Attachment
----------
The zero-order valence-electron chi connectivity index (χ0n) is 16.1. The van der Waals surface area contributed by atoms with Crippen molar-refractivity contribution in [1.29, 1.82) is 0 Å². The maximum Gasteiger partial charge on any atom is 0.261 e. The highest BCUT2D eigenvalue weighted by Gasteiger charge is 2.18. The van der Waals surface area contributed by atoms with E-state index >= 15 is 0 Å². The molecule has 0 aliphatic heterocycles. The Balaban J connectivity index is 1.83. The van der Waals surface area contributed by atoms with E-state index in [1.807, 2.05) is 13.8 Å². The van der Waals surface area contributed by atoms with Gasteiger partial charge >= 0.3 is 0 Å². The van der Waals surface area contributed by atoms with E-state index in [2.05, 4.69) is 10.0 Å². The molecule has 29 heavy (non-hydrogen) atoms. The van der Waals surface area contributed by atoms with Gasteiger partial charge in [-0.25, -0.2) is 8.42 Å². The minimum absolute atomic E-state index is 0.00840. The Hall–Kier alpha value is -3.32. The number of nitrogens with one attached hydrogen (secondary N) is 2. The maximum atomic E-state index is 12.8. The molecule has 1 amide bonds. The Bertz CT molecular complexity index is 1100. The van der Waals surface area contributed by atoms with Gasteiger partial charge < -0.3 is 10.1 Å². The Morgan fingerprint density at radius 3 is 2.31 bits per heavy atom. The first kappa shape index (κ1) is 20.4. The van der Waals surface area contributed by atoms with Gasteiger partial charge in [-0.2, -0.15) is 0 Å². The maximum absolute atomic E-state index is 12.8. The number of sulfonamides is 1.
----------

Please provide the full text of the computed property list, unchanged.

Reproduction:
The zero-order valence-electron chi connectivity index (χ0n) is 16.1. The van der Waals surface area contributed by atoms with Crippen molar-refractivity contribution in [1.29, 1.82) is 0 Å². The maximum Gasteiger partial charge on any atom is 0.261 e. The highest BCUT2D eigenvalue weighted by Gasteiger charge is 2.18. The van der Waals surface area contributed by atoms with E-state index >= 15 is 0 Å². The molecule has 0 aliphatic heterocycles. The Balaban J connectivity index is 1.83. The van der Waals surface area contributed by atoms with E-state index in [1.807, 2.05) is 13.8 Å². The van der Waals surface area contributed by atoms with Gasteiger partial charge >= 0.3 is 0 Å². The van der Waals surface area contributed by atoms with E-state index in [2.05, 4.69) is 10.0 Å². The molecule has 29 heavy (non-hydrogen) atoms. The van der Waals surface area contributed by atoms with Gasteiger partial charge in [-0.25, -0.2) is 8.42 Å². The minimum absolute atomic E-state index is 0.00840. The Hall–Kier alpha value is -3.32. The number of nitrogens with one attached hydrogen (secondary N) is 2. The maximum atomic E-state index is 12.8. The molecule has 1 amide bonds. The Bertz CT molecular complexity index is 1100. The van der Waals surface area contributed by atoms with Gasteiger partial charge < -0.3 is 10.1 Å². The Morgan fingerprint density at radius 3 is 2.31 bits per heavy atom. The first kappa shape index (κ1) is 20.4. The van der Waals surface area contributed by atoms with Gasteiger partial charge in [-0.2, -0.15) is 0 Å². The maximum absolute atomic E-state index is 12.8. The number of sulfonamides is 1.